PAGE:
Senator Grassley: Another Inquiry – What Did Pfizer Pay to Faculty Members at Harvard Medical School?

March 5, 2009

The last time I wrote about Senator Grassley was when he requested financial data from six tele-evanglists.  Looks like that went basically no where.  Too much resistance perhaps.  Now the Senator has requested information from Pfizer.    In a New York Times article it is reported that Senator Grassley asked the drug maker Pfizer to provide details of its payments to at least 149 faculty members at Harvard Medical School. charles-grassley

Senator Grassley’s letter is reproduced as follows:

Jeffrey B. Kindler
Chairman of the Board and Chief Executive Officer
Pfizer Inc.
235 East 42nd Street
New York, NY 10017

Dear Mr. Kindler:

The United States Senate Committee on Finance (Committee) has jurisdiction
over the Medicare and Medicaid programs.  As a senior member of the United States
Senate and as Ranking Member of the Committee, I have a special responsibility to the
more than 80 million Americans who receive health care coverage under those programs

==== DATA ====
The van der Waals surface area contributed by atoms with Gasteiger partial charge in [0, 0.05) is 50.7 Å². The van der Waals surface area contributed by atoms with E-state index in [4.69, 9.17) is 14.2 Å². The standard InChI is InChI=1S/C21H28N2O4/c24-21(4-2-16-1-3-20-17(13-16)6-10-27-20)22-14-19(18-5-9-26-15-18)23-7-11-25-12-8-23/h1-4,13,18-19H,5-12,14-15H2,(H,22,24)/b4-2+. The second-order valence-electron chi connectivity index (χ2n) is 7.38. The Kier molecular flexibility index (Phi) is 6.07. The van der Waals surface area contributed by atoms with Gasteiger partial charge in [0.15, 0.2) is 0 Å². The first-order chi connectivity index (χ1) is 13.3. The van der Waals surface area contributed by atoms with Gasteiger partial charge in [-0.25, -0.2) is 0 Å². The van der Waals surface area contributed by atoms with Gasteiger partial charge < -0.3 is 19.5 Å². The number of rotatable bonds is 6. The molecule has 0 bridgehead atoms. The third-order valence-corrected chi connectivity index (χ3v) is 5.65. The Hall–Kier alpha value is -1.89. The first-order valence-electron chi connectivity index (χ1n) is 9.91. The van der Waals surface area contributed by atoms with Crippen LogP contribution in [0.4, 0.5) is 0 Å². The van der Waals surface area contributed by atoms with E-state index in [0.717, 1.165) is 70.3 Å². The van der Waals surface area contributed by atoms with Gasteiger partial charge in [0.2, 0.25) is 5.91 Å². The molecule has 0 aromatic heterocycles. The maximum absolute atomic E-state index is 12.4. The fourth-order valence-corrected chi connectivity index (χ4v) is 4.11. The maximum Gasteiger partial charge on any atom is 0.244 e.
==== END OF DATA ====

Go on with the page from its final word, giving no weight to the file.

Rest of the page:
to ensure that beneficiaries receive drugs that are both safe and effective.

For the last three years, the Committee has investigated various aspects of the
pharmaceutical industry including industry funding for Continuing Medical Education
(CME), and the failure of physicians to disclose payments from industry when applying
for grants from the National Institutes of Health (NIH).  Further, inquiries have led the
Committee to believe that physicians are failing to disclose the money they receive from
companies as required by federal regulations governing NIH grantees.

I am currently looking further into these concerns.  I was greatly disturbed to read
an article in The New York Times documenting an employee of your organization who
was taking cellphone photos of Harvard University (Harvard) medical students
demonstrating against pharmaceutical influence on campus.  I find this troubling as I